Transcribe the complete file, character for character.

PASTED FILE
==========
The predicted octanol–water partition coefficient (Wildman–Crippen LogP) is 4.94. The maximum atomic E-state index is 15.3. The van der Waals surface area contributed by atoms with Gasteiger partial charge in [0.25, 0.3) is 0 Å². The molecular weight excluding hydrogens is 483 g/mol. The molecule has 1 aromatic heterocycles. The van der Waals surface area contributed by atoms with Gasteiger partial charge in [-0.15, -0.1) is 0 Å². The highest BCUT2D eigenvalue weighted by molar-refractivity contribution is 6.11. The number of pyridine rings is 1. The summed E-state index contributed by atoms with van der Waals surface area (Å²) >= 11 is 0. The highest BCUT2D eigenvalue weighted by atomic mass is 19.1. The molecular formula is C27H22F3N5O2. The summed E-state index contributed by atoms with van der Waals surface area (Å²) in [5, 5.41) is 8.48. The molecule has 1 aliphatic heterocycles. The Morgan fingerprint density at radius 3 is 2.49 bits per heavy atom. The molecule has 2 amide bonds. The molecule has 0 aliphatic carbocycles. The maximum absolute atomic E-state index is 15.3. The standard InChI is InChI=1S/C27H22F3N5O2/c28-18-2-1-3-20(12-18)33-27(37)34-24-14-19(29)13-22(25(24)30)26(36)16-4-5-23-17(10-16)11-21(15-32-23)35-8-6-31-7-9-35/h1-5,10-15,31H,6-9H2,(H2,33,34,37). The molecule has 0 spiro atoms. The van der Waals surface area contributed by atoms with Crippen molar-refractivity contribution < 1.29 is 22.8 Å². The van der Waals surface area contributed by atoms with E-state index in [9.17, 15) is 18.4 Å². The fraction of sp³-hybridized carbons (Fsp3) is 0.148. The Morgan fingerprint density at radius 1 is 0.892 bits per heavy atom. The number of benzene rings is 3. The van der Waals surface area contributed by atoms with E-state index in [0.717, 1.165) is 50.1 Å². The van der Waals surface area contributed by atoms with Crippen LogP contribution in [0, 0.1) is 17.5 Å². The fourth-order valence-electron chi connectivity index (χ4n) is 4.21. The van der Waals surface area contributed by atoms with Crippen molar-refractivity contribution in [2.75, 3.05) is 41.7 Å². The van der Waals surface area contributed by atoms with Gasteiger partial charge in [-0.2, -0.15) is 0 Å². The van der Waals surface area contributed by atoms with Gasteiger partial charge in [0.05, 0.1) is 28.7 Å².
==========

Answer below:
The predicted octanol–water partition coefficient (Wildman–Crippen LogP) is 4.94. The maximum atomic E-state index is 15.3. The van der Waals surface area contributed by atoms with Gasteiger partial charge in [0.25, 0.3) is 0 Å². The molecular weight excluding hydrogens is 483 g/mol. The molecule has 1 aromatic heterocycles. The van der Waals surface area contributed by atoms with Gasteiger partial charge in [-0.15, -0.1) is 0 Å². The highest BCUT2D eigenvalue weighted by molar-refractivity contribution is 6.11. The number of pyridine rings is 1. The summed E-state index contributed by atoms with van der Waals surface area (Å²) >= 11 is 0. The highest BCUT2D eigenvalue weighted by atomic mass is 19.1. The molecular formula is C27H22F3N5O2. The summed E-state index contributed by atoms with van der Waals surface area (Å²) in [5, 5.41) is 8.48. The molecule has 1 aliphatic heterocycles. The Morgan fingerprint density at radius 3 is 2.49 bits per heavy atom. The molecule has 2 amide bonds. The molecule has 0 aliphatic carbocycles. The maximum absolute atomic E-state index is 15.3. The standard InChI is InChI=1S/C27H22F3N5O2/c28-18-2-1-3-20(12-18)33-27(37)34-24-14-19(29)13-22(25(24)30)26(36)16-4-5-23-17(10-16)11-21(15-32-23)35-8-6-31-7-9-35/h1-5,10-15,31H,6-9H2,(H2,33,34,37). The molecule has 0 spiro atoms. The van der Waals surface area contributed by atoms with Crippen molar-refractivity contribution < 1.29 is 22.8 Å². The van der Waals surface area contributed by atoms with E-state index in [9.17, 15) is 18.4 Å². The fraction of sp³-hybridized carbons (Fsp3) is 0.148. The Morgan fingerprint density at radius 1 is 0.892 bits per heavy atom. The number of benzene rings is 3. The van der Waals surface area contributed by atoms with E-state index in [0.717, 1.165) is 50.1 Å². The van der Waals surface area contributed by atoms with Crippen LogP contribution in [0, 0.1) is 17.5 Å². The fourth-order valence-electron chi connectivity index (χ4n) is 4.21. The van der Waals surface area contributed by atoms with Crippen molar-refractivity contribution in [2.75, 3.05) is 41.7 Å². The van der Waals surface area contributed by atoms with Gasteiger partial charge in [-0.2, -0.15) is 0 Å². The van der Waals surface area contributed by atoms with Gasteiger partial charge in [0.05, 0.1) is 28.7 Å².